In February, STEMCAP visited Salt Lake Valley Youth Center to present on Biodeversity Loss as a part of our Mission STEMCAP series. Six students joined us over eight days.

We introduced the topic to students on day one – defining the term “environmental grand challenge” and the relationship of biodiversity loss to the other Grand Challenges. Students were asked how sustainability (or our ability to continue using resources without running out) and biodiversity relate, and how we might help others see that importance and care about protecting biodiversity. Students watched the film Racing Extinction, engaging with international conservation topics.

Austin Green from the University of Utah and the Wasatch Wildlife Watch. His work engages citizen scientists to document wildlife biodiversity in Utah. He is hopeful to create a conversation about the impacts of urban populations on nearby natural habitats, and especially determining how we can prevent the current rapid population growth on the Wasatch front from harming local habitats and ecosystems. The students were particularly engaged with Austin’s

Annie Burbidge-Ream and Katie Seastrand from the Utah Museum of Fine Arts joined us for two days for a virtual museum tour and for a crafting workshop making thaumatropes. They brought the students up close to several artworks, asking how they might translate the artistic intent through the lens of biodiversity loss and other environmental challenges.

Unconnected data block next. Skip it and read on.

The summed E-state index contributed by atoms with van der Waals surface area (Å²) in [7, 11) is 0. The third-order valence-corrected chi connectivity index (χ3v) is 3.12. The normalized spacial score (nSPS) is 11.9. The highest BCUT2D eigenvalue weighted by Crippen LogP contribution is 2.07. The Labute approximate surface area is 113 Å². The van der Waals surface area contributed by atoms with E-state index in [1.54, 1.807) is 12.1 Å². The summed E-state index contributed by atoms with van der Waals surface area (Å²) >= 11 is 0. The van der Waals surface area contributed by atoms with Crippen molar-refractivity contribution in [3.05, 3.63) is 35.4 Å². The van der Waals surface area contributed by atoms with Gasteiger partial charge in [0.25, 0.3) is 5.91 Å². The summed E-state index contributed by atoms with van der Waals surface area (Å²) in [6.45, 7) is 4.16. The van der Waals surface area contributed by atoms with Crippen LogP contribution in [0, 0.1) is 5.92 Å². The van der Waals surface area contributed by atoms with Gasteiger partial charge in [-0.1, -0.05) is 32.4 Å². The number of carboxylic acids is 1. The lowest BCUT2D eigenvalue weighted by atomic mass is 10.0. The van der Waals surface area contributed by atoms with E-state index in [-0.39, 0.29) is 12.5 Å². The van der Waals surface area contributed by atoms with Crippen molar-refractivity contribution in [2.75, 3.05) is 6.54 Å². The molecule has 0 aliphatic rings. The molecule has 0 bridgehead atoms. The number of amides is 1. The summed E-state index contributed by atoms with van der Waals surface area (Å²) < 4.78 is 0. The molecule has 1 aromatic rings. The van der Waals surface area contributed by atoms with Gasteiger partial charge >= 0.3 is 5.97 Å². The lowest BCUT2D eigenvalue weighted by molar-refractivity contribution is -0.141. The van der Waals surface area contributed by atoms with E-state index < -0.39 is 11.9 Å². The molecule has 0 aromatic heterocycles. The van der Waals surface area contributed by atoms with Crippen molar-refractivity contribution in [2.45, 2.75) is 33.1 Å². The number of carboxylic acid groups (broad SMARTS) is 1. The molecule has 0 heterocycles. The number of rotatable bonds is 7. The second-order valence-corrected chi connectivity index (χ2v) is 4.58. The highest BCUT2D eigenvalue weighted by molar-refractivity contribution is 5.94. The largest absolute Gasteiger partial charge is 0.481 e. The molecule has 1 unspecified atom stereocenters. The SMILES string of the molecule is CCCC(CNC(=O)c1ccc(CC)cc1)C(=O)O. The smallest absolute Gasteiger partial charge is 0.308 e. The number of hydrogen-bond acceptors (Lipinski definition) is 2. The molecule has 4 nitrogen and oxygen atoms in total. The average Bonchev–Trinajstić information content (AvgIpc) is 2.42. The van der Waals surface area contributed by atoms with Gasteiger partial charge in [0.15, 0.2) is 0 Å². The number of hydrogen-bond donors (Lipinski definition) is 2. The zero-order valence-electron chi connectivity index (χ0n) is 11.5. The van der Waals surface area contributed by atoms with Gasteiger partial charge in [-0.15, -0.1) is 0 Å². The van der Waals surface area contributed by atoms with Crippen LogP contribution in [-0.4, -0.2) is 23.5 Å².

In the last two presentations, STEMCAP staff spoke with students about how to talk about biodiversity loss and environmental challenges. They created PSAs to practice breaking down key messages that they wanted to communicate. We reviewed the different topics discussed over the previous two weeks and shared the artwork that they made.

 

Student's thaumatrope artwork. The circular pieces of cardstock have an image on either side and a stick out the bottom - like a lollipop. When the stick is spun between one's hands, the two images seem to blend into one image, or to compliment one another.

Student’s thaumatrope artwork. The circular pieces of cardstock have an image on either side and a stick out the bottom – like a lollipop. When the stick is spun between one’s hands, the two images seem to blend into one image or to compliment one another.

Student's made PSAs to practice communicating about environmental challenges

 

Students created PSAs to practice breaking down messages they wanted to communicate about Biodiversity Loss.

 

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